oh, and most importantly – Thanks Bryon for keeping us updated. You keep us well informed and posting up info like this is a great service. Weather folks agree with what Karl did, don't like what Kilian did, or feel slighted for Ricky etc. You're posting it up and letting us read it. So at least we're more informed. Thanks.

  3. mayayo

    May I copy/paste it again, as some people may have missed the point:

    UTMB RULES >> ATTENTION: if you can not see any more markers, retrace your steps!

    With respect for the environment no paint will be used on the paths.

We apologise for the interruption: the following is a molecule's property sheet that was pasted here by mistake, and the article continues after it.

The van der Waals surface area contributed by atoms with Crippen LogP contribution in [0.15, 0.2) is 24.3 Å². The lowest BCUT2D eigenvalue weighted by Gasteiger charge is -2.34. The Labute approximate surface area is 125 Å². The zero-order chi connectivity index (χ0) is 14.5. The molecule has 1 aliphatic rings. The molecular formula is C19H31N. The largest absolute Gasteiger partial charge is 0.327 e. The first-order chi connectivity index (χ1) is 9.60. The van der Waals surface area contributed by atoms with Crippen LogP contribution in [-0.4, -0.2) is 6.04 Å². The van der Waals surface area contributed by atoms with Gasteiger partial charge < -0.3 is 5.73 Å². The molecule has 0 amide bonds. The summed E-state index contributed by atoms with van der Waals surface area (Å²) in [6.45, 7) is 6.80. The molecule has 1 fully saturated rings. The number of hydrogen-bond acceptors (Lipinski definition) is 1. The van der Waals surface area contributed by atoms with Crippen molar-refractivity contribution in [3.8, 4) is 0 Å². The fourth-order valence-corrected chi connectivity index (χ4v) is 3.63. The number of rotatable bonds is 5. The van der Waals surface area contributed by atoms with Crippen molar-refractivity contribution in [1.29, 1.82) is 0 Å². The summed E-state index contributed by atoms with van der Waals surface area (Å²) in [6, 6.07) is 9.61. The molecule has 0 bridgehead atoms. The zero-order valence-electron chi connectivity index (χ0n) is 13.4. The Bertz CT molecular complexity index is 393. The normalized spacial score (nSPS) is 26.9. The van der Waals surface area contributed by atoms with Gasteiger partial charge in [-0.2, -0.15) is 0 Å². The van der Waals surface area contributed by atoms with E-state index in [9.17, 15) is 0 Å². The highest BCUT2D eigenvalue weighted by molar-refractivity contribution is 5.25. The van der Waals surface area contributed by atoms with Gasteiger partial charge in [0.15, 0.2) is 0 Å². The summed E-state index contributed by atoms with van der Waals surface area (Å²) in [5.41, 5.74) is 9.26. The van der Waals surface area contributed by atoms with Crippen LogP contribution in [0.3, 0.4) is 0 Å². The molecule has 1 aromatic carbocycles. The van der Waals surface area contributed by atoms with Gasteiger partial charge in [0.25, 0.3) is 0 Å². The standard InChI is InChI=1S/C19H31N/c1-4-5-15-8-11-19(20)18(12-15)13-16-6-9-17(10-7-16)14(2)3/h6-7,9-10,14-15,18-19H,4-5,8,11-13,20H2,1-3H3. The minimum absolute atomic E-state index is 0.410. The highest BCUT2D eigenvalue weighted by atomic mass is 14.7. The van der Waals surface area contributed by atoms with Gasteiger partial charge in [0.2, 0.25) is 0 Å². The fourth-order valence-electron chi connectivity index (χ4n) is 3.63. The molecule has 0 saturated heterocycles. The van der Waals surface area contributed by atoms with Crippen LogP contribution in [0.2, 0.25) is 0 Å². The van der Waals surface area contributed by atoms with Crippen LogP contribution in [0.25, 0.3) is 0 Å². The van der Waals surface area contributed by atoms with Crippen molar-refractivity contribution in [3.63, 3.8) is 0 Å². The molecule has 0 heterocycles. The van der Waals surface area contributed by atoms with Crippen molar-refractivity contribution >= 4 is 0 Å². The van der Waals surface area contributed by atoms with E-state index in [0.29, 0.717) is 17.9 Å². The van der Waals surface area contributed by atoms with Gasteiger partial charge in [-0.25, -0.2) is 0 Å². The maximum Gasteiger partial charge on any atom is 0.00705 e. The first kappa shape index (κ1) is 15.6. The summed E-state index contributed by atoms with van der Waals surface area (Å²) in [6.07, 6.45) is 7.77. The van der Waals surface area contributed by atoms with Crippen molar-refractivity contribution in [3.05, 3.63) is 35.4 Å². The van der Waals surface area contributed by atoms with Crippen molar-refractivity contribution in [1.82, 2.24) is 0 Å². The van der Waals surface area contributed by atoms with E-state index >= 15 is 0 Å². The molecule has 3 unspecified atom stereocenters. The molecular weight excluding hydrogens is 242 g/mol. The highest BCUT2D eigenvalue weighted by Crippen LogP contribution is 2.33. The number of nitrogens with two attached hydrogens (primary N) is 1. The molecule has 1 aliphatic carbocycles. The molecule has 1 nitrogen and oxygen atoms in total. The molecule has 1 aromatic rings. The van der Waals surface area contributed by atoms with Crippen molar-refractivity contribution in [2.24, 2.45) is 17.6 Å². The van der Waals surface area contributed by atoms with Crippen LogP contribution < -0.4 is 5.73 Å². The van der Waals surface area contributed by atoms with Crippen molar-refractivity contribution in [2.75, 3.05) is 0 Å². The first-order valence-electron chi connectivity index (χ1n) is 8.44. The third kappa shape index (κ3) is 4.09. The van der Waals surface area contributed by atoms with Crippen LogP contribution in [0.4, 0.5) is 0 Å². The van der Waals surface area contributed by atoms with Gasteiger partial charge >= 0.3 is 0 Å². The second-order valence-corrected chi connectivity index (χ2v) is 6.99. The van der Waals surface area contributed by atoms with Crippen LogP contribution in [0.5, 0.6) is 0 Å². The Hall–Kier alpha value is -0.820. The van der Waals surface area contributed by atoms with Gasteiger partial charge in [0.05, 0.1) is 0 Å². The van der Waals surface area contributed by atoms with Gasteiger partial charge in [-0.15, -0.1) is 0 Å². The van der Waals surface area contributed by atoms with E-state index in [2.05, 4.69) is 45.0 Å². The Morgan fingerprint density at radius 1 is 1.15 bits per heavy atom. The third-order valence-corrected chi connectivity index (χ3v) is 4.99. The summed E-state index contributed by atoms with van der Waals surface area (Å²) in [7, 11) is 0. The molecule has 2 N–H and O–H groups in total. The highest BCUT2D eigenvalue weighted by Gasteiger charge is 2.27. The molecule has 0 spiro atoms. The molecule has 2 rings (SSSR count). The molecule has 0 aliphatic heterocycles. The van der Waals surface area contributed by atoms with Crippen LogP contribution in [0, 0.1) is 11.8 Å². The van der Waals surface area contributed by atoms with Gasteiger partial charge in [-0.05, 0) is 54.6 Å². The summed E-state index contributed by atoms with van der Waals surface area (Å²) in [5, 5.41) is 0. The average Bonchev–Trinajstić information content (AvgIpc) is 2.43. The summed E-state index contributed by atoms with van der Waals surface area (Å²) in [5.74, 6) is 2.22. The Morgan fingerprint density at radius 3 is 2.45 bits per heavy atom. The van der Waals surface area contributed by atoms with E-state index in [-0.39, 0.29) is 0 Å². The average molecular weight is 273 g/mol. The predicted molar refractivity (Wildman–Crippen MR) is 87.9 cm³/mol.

It is imperative that you follow the paths with the markers without taking short cuts. In effect, short cutting the paths leads to erosion which damages the site”

    Once again, I insist: it is definitely not the European way to take short cuts :D

  4. Fly By Night

    Cutting a course is cheating in my book. I don't care if it's 'accepted' elsewhere in the world or not. It's dishonest and ignoble and goes against the spirit of the sport.

    However, I think Karl made a good decision in this instance.

    Respect for Karl goes up.

    Respect for Kilian goes down, way down.

  5. Gordon Wright

    We ran into this at the first Gore-Tex TransRockies run: Europeans cutting switchbacks. It's a cultural thing, and after informing them of American customs, they largely complied. As for Karl, I think he made an elegant and appropriate decision that satisfied all concerned.

  6. Wyatt Hornsby